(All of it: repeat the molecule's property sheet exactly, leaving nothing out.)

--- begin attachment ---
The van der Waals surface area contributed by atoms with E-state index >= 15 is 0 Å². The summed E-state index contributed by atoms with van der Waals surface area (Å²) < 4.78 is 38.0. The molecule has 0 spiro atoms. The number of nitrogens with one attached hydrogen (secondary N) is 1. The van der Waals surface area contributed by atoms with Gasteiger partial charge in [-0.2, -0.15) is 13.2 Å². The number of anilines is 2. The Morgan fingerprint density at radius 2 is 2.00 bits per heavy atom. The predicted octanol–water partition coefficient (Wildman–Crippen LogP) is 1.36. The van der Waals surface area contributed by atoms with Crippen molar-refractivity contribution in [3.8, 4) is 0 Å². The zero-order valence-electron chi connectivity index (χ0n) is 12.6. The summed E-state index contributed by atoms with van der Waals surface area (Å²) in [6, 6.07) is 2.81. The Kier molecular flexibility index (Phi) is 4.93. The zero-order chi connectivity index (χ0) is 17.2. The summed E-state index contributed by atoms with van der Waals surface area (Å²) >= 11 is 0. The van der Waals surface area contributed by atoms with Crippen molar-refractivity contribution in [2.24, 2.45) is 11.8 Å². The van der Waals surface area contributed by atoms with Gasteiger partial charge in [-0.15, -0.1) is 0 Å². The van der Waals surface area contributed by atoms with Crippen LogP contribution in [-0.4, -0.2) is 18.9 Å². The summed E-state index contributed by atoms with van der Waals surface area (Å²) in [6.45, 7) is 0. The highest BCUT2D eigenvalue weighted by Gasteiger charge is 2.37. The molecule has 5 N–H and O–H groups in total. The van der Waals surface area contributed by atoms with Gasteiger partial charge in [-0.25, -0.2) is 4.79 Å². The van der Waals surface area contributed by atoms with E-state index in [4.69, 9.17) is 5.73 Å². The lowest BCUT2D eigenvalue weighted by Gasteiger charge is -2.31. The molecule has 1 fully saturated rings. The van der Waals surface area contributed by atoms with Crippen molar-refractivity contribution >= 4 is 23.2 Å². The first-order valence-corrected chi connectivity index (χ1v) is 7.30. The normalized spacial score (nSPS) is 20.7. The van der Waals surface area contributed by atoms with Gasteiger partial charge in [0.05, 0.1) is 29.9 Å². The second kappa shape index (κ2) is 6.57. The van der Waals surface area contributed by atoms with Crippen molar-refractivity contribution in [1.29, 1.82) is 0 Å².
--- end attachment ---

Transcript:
The van der Waals surface area contributed by atoms with E-state index >= 15 is 0 Å². The summed E-state index contributed by atoms with van der Waals surface area (Å²) < 4.78 is 38.0. The molecule has 0 spiro atoms. The number of nitrogens with one attached hydrogen (secondary N) is 1. The van der Waals surface area contributed by atoms with Gasteiger partial charge in [-0.2, -0.15) is 13.2 Å². The number of anilines is 2. The Morgan fingerprint density at radius 2 is 2.00 bits per heavy atom. The predicted octanol–water partition coefficient (Wildman–Crippen LogP) is 1.36. The van der Waals surface area contributed by atoms with Crippen molar-refractivity contribution in [3.8, 4) is 0 Å². The zero-order valence-electron chi connectivity index (χ0n) is 12.6. The summed E-state index contributed by atoms with van der Waals surface area (Å²) in [6, 6.07) is 2.81. The Kier molecular flexibility index (Phi) is 4.93. The zero-order chi connectivity index (χ0) is 17.2. The summed E-state index contributed by atoms with van der Waals surface area (Å²) >= 11 is 0. The van der Waals surface area contributed by atoms with Crippen molar-refractivity contribution in [2.24, 2.45) is 11.8 Å². The van der Waals surface area contributed by atoms with Gasteiger partial charge in [-0.15, -0.1) is 0 Å². The van der Waals surface area contributed by atoms with Crippen LogP contribution in [-0.4, -0.2) is 18.9 Å². The summed E-state index contributed by atoms with van der Waals surface area (Å²) in [6.45, 7) is 0. The highest BCUT2D eigenvalue weighted by Gasteiger charge is 2.37. The molecule has 5 N–H and O–H groups in total. The van der Waals surface area contributed by atoms with Gasteiger partial charge in [-0.25, -0.2) is 4.79 Å². The van der Waals surface area contributed by atoms with E-state index in [4.69, 9.17) is 5.73 Å². The lowest BCUT2D eigenvalue weighted by Gasteiger charge is -2.31. The molecule has 1 fully saturated rings. The van der Waals surface area contributed by atoms with Crippen molar-refractivity contribution >= 4 is 23.2 Å². The first-order valence-corrected chi connectivity index (χ1v) is 7.30. The normalized spacial score (nSPS) is 20.7. The van der Waals surface area contributed by atoms with Gasteiger partial charge in [0.05, 0.1) is 29.9 Å². The second kappa shape index (κ2) is 6.57. The van der Waals surface area contributed by atoms with Crippen molar-refractivity contribution in [1.29, 1.82) is 0 Å².